ACLU-NC Releases Phone App to Hold Police Accountable

For Immediate Release

ACLU-NC Releases Phone App to Hold Police Accountable

RALEIGH, N.C. - The ACLU of North Carolina today launched Mobile Justice NC, a free smart phone app that allows North Carolinians to automatically record and submit cell phone videos to the ACLU of North Carolina when they believe law enforcement officers are violating civil rights.

Mobile Justice NC is available for use on Android and iOS phones in English and Spanish. The videos recorded by the app will be transmitted to the ACLU-NC and preserved even if the user’s phone is later seized or destroyed. 

“Our office receives hundreds of calls each year from people describing bad encounters with the police,” said Carolyna Caicedo Manrique, staff attorney for the ACLU of North Carolina. “This tool gives North Carolinians the ability to serve as a check on police abuse when they believe it is occurring, allowing users to record and document any interaction with law enforcement.”

Mobile Justice NC can be downloaded free through Apple’s App Store or Google Play. It enables users to register, record, witness and report interactions with law enforcement and includes information on individual rights.

  • Record allows individuals to capture exchanges with police officers and other law enforcement officials in audio and video files that are automatically sent to the ACLU of North Carolina.
  • Witness sends out an alert to anyone with the app, giving them the option to go to the location and document the encounter when police stop someone.
  • Report allows the app user to complete an incident report and send it directly to the ACLU for review.
  • Know Your Rights provides an overview of what rights protect you when you are stopped by law enforcement officers.

While Mobile Justice NC is intended for use by bystanders, the ACLU of North Carolina recognizes that some users may want to use it while they are involved in a police encounter. Anyone interacting with law enforcement should announce that they are reaching for a phone, and that they are attempting to access the app to record the exchange. Users’ safety depends on their ability to clearly communicate any actions they take and remain calm.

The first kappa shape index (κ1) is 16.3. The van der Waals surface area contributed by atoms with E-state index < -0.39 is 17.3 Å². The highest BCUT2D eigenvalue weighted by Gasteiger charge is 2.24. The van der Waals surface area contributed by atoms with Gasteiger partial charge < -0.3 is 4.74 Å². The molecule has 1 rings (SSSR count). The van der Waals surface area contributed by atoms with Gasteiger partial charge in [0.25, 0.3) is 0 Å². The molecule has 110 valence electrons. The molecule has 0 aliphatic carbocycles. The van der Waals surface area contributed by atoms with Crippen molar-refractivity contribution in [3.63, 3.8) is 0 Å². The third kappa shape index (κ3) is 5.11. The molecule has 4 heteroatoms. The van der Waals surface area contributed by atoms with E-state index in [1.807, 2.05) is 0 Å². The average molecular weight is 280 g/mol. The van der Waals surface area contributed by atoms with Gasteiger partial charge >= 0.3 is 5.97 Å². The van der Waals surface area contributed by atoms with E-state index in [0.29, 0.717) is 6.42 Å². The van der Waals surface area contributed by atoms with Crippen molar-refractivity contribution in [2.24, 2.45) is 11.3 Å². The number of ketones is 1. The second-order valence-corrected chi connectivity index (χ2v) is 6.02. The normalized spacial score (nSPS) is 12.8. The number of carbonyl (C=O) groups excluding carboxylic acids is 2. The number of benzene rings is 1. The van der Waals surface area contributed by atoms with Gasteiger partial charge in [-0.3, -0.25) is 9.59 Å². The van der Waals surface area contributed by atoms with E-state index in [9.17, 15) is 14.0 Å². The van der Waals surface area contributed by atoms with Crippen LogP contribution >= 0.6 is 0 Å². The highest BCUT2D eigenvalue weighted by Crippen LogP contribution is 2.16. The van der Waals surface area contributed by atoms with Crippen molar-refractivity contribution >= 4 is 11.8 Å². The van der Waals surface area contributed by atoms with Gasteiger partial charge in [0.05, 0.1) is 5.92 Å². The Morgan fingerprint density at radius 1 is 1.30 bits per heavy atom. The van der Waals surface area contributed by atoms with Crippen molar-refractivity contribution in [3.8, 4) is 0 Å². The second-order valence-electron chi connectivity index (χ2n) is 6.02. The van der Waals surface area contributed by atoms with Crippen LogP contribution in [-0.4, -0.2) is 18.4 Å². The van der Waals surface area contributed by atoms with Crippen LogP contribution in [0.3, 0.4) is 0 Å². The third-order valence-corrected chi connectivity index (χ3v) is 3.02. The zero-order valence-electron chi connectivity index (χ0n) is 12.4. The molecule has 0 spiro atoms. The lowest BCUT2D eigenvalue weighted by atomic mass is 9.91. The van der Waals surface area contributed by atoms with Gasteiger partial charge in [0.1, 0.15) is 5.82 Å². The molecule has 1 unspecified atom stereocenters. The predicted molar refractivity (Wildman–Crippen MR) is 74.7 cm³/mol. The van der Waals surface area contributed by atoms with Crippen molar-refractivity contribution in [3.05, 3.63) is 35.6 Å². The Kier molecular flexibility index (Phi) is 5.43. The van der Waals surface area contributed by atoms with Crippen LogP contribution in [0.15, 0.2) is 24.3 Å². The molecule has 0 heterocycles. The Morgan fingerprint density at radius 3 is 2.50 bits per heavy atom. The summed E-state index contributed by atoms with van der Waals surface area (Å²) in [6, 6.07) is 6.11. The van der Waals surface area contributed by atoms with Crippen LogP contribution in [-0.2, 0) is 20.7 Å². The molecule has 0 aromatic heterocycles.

The ACLU of North Carolina will be working with community organizations to provide “Know Your Rights” trainings on how to use the app as well as basic rights related to interactions with law enforcement.  We encourage groups to contact us to arrange trainings available in English and Spanish.

For more information, including a video explainer, and to download the app, visit acluofnc.org/app.

Mobile Justice apps have been released by ACLU state affiliates across the country, including those in California, Michigan, Missouri, Mississippi, Nebraska, and Oregon, with other ACLU state affiliates planning to release their own versions later this year. The apps are modeled after the New York Civil Liberties Union’s Stop and Frisk app and developed by Jason Van Anden of Quadrant 2, Inc.

The ACLU of North Carolina is a nonprofit, nonpartisan organization dedicated to preserving and expanding the guarantees of individual liberty found in the United States and North Carolina Constitutions and related federal and state civil rights laws. With more than 12,000 members and supporters throughout the state and an office located in Raleigh, the organization achieves its mission through advocacy, public education, community outreach, and when necessary, litigation. Visit acluofnc.org for more information.

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The American Civil Liberties Union (ACLU) conserves America's original civic values working in courts, legislatures and communities to defend and preserve the individual rights and liberties guaranteed to every person in the United States by the Constitution and the Bill of Rights.

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